- To find out if cars in your inventory have unresolved recalls, use the National Highway Traffic Safety Administration website to search for recalls by VIN – safercar.gov
- Wayne Reaves and Frazer DMS software have disclosure forms for recalls. GIADA also provides a recall disclosure form for members upon request.
- If dealers are unable to have a vehicle fixed, dealers should disclose to the consumer prior to consummating a sale if the vehicle has an open recall and provide them with information about the open recall, using the information obtained from the NHTSA website.
- If dealers are advertising, either expressly or implicitly, that a vehicle has undergone some sort of enhanced inspection (i.e. 125 pt inspection), then the dealer is required to disclose that the vehicle may be subject to open recall and provide information on where the consumer can go to get more information about the recall status of the vehicle.
- And finally, don’t allow your customer to take delivery of a vehicle with an unresolved safety recall under any circumstances. (Safety Recall examples: airbag, brakes, fire hazard, seatbelt, etc.)
The vehicle recall issue is an on-going serious problem and a complicated situation for car manufacturers, car dealers and consumers. At this point, no one knows quite where all of this is going.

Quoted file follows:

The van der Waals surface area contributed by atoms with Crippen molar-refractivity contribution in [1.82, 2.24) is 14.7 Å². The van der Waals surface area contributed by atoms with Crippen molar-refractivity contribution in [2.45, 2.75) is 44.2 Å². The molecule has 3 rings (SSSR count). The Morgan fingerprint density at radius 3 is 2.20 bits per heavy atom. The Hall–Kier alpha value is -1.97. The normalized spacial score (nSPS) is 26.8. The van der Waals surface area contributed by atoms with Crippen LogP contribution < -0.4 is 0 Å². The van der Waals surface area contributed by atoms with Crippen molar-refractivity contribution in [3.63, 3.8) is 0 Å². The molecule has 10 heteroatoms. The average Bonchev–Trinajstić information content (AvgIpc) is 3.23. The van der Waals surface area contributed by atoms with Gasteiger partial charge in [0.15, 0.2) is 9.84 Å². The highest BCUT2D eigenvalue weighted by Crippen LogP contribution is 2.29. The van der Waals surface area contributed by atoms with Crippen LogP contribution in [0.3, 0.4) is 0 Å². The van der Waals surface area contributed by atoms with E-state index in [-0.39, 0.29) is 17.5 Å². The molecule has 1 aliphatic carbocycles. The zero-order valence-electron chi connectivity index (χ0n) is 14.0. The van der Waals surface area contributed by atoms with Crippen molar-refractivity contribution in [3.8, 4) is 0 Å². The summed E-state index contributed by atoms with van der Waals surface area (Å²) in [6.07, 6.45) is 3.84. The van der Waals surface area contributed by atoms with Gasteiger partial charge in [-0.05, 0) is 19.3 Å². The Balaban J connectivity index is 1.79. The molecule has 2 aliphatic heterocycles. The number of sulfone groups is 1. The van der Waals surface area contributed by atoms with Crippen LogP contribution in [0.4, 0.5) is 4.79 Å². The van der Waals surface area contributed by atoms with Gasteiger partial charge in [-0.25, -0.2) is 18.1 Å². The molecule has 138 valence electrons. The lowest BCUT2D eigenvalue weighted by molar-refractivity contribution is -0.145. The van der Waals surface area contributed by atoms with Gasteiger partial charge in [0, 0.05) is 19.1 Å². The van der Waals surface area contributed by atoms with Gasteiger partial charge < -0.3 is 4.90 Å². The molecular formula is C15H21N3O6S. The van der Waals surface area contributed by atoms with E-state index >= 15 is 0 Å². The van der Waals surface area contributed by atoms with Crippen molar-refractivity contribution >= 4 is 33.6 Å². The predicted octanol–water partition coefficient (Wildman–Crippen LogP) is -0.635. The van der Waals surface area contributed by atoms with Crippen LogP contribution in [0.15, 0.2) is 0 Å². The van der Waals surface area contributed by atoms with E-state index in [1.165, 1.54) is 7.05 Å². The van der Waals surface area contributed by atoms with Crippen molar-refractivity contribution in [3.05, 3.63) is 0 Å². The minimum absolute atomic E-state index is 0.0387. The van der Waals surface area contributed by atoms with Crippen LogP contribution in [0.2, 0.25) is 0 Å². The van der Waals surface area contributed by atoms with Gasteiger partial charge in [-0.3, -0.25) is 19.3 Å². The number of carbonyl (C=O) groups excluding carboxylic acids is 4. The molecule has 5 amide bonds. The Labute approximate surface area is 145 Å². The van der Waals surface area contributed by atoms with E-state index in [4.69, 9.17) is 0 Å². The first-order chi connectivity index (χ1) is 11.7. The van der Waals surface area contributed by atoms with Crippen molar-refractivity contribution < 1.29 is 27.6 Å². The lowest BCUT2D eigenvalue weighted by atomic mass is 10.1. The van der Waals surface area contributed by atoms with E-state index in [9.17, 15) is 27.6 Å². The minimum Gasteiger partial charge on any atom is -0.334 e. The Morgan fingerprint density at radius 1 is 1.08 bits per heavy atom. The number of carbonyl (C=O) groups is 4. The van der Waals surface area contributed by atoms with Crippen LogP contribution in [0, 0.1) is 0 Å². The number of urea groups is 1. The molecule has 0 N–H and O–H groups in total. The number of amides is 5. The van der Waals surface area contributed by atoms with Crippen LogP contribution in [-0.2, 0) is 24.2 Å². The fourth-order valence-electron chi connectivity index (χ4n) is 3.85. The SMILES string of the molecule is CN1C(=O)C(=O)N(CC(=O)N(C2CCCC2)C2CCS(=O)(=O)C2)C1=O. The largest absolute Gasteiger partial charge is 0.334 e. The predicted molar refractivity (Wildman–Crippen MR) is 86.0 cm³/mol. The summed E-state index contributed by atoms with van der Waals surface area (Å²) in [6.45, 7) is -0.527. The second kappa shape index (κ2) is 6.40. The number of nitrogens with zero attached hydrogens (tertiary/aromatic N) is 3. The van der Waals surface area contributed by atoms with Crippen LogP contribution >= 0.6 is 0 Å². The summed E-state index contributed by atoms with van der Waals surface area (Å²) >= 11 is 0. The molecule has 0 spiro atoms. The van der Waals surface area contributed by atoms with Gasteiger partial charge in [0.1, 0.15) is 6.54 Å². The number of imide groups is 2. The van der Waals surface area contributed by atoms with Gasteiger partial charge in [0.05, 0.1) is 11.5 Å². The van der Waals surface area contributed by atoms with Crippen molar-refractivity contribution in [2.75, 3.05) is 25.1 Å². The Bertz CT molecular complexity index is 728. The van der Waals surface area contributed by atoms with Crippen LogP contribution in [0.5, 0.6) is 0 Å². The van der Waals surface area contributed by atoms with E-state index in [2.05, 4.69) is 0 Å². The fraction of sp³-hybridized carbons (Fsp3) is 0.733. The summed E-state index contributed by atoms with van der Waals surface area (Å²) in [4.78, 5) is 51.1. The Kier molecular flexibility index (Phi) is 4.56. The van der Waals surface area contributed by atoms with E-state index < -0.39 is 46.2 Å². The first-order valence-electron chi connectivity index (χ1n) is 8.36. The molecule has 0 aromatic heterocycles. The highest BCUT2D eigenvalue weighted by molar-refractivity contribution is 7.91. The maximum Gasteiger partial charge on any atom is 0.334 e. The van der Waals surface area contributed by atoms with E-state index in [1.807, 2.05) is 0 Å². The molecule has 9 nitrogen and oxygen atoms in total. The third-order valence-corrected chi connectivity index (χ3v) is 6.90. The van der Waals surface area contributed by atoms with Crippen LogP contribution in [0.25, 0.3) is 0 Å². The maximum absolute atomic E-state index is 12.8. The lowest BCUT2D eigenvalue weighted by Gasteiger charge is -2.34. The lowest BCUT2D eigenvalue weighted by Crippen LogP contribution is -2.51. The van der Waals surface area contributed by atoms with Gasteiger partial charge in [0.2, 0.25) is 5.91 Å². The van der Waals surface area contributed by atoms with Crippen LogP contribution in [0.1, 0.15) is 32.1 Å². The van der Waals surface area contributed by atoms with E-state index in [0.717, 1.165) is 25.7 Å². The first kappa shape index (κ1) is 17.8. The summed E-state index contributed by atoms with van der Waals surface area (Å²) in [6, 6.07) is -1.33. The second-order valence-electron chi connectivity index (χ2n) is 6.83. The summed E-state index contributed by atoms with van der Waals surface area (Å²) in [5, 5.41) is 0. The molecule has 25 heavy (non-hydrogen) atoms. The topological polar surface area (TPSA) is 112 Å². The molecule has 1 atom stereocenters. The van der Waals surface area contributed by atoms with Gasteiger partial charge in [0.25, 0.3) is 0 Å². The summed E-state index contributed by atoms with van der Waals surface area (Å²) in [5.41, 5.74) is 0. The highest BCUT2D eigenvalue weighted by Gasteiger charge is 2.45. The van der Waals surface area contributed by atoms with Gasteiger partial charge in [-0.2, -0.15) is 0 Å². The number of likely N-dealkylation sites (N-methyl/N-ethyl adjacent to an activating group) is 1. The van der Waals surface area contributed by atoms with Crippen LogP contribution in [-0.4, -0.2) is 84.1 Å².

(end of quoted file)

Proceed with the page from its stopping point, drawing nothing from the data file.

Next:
Thank goodness that we have NIADA staying on top of recall developments in DC. The last thing we need is Federal Regulators passing a law prohibiting dealers from selling vehicles with unresolved manufacturer recalls. Just consider all the problems that would cause everybody, including consumers trying to trade their car in with unresolved recall issues because of a part on back order. Not good.
Transparency is the word of the day, every day. Make sure that your customer is well informed about any recall situation on the car they are buying, and always try to do the right thing.
Now let’s discuss Dealer DOC Fees.
Some states regulate or prohibit DOC fees altogether. Georgia regulators do not. However, they do have a very strong opinion about how car dealers treat DOC fees, including the proper disclosure of a DOC fee when advertising vehicle prices using any type of media. Although, most violations occur on the dealer’s website, or when listing vehicles in third party websites like Cars.com or AutoTrader.com.